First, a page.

Please turn on javascript in your browser to play chess.
Science Forum

Science Forum

  1. 24 Aug '10 15:53
    It occurred to me that if a carbon nanotube that was shaped as a coil then it could be made to make shock absorbers. So I searched the net to see if anyone else had thought of this and found:

    http://www.engadget.com/2008/08/14/shock-absorbing-carbon-springs-to-protect-falling-gizmos/

    But then, to my surprise, I found that carbon nanotube springs can also be used to store energy with an energy density similar to that in the best lithium batteries! :

    http://www.nanowerk.com/news/newsid=12701.php
  2. 25 Aug '10 06:29
    Originally posted by Andrew Hamilton
    But then, to my surprise, I found that carbon nanotube springs can also be used to store energy with an energy density similar to that in the best lithium batteries!
    Cool.
    So 50 years from now, I will be winding up my alarm clock, but it will have a carbon nano-tube spring system and I can wind it up once and it will run for the whole year.
    I will also be able to wind up my digital camera by hand, and using my exercise bicycle wind up my laptop.
  3. 25 Aug '10 08:13 / 1 edit
    Originally posted by twhitehead
    and using my exercise bicycle wind up my laptop.
    I hadn’t thought of that one.

    Could extend that idea:

    Perhaps all the exercise equipment in gyms can be hooked-up to electric generators that generate and then feed electric power to the electric grid as people exercise?
    -so you can keep yourself fit and reduce carbon emissions and benefit the energy economy all at the same time.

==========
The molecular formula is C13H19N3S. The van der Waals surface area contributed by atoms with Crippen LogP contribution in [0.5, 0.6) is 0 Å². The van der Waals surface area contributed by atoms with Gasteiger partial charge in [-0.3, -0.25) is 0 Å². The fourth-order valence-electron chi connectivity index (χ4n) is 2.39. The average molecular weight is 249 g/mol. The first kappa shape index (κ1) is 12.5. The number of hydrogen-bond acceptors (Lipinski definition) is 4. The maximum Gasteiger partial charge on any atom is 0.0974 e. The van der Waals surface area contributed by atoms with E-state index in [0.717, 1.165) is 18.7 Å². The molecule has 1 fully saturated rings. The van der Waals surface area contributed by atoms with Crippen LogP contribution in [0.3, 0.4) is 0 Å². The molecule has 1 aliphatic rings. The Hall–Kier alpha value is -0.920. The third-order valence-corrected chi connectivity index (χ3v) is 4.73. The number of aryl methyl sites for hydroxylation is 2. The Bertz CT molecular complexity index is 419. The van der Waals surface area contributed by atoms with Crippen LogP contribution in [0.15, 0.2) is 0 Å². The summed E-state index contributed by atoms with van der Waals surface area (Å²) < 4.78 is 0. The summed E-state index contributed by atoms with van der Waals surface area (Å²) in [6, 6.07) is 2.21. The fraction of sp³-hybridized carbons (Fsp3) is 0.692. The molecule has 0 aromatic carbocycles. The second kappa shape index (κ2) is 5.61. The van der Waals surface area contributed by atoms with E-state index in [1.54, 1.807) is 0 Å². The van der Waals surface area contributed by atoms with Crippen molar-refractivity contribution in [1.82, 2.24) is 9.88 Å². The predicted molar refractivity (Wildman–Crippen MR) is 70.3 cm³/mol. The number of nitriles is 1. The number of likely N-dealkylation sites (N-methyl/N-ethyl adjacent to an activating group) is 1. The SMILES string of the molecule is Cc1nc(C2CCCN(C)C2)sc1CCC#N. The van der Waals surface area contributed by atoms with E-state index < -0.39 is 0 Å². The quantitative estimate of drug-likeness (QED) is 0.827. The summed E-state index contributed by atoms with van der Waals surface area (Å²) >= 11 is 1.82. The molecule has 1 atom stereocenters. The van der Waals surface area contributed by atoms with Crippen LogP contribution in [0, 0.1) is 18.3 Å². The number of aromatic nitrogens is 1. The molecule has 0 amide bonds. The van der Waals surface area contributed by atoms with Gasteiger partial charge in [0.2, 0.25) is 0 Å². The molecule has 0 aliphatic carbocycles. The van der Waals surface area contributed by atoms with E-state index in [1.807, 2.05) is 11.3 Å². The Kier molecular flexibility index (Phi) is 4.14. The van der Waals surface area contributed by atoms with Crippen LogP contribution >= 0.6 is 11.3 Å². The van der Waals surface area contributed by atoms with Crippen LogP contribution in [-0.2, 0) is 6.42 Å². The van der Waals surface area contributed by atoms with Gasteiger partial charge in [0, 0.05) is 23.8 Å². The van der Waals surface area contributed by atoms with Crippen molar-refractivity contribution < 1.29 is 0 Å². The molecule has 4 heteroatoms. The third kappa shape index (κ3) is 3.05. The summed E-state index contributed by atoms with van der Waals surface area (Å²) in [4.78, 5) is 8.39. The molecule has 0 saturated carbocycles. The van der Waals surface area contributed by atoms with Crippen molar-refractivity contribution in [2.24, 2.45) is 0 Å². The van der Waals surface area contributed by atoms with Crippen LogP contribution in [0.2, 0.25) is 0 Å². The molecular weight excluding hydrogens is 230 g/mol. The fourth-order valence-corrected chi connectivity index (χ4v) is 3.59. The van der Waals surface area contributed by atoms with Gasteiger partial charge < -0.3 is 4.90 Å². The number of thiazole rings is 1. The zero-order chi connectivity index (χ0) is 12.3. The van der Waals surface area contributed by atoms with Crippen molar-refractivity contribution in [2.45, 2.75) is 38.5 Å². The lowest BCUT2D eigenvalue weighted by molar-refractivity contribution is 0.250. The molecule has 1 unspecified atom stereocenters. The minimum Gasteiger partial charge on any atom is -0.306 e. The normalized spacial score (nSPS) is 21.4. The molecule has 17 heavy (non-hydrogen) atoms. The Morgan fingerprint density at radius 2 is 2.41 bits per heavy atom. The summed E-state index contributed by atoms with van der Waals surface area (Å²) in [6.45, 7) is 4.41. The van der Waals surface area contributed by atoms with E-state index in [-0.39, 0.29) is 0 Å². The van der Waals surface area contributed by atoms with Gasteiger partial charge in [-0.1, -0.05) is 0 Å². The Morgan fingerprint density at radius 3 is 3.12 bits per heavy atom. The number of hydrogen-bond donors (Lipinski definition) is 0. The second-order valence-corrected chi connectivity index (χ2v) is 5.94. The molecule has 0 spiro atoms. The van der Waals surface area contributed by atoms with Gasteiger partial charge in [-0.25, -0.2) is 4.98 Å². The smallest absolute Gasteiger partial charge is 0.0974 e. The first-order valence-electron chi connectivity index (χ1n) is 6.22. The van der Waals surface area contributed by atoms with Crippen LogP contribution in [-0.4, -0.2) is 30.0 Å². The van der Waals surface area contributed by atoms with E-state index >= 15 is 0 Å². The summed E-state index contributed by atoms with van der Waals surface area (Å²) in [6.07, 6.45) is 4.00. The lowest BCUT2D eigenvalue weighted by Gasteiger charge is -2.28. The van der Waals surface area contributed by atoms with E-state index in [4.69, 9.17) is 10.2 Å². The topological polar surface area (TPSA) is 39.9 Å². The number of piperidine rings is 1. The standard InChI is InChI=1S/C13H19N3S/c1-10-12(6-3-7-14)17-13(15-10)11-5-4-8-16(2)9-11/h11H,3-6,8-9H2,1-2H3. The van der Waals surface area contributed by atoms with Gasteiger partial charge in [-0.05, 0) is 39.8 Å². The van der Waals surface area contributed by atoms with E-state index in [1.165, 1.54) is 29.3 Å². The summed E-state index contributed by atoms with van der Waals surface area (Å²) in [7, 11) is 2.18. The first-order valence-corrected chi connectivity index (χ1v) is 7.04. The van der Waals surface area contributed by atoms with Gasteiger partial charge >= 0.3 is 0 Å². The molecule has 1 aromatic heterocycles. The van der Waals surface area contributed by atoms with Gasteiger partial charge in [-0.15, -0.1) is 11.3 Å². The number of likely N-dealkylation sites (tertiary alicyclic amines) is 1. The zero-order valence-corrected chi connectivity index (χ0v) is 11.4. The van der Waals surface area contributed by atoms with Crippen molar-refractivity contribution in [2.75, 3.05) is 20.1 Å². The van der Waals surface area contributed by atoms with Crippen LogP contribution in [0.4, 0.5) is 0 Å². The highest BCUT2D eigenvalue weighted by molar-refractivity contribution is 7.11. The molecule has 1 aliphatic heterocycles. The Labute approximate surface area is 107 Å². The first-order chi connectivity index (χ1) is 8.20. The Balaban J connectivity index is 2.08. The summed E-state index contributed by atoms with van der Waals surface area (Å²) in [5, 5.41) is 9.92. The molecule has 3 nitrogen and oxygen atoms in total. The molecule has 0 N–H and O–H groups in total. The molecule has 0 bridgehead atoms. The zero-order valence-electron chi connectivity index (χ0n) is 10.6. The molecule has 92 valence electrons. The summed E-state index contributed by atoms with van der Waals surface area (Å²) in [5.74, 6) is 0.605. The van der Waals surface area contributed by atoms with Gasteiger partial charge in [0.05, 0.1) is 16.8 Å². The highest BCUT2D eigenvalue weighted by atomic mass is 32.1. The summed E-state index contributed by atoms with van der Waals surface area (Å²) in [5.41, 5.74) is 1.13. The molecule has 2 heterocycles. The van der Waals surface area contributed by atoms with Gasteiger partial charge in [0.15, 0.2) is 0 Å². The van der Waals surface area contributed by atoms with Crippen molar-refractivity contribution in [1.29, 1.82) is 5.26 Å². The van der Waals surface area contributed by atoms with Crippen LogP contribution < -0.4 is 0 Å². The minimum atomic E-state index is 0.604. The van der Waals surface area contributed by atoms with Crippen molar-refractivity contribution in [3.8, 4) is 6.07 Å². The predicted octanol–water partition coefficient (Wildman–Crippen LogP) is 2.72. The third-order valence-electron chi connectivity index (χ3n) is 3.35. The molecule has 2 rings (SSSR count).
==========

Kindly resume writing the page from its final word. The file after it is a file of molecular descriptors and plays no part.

4. Subscriber Proper Knob
    Cornovii
    25 Aug '10 11:33
    Originally posted by Andrew Hamilton
    I hadn’t thought of that one.

    Could extend that idea:

    Perhaps all the exercise equipment in gyms can be hooked-up to electric generators that generate and then feed electric power to the electric grid as people exercise?
    -so you can keep yourself fit and reduce carbon emissions and benefit the energy economy all at the same time.
    I've thought about this for a while.

    A friend of mine at my old gym once suggested to the management the idea of hooking the cardio machines up to electric generators which could then contribute to the electric for the lights. They looked at him like he'd just dropped out the sky.

    My idea is to have all prisoners on electric generating bicycles for a certain amount of time a day. Part of their debt to society can be the production of electricity.
  5. 25 Aug '10 18:26 / 1 edit
    Originally posted by Andrew Hamilton
    Perhaps all the exercise equipment in gyms can be hooked-up to electric generators that generate and then feed electric power to the electric grid as people exercise?
    -so you can keep yourself fit and reduce carbon emissions and benefit the energy economy all at the same time.
    It sounds good, but if my experience with dynamos on bicycles is anything to go by, the output would be negligible. It probably wouldn't even be enough to provide the lighting for the gym. Don't even think about heating the pool.

    A more environmentally friendly building such as more glass to allow daylight in, would have a bigger impact on carbon emissions.

    If you really want to have an impact, then close down the gym and exercise by other methods (jogging, cycling outside etc).
  6. Standard member joneschr
    Some guy
    25 Aug '10 19:00 / 1 edit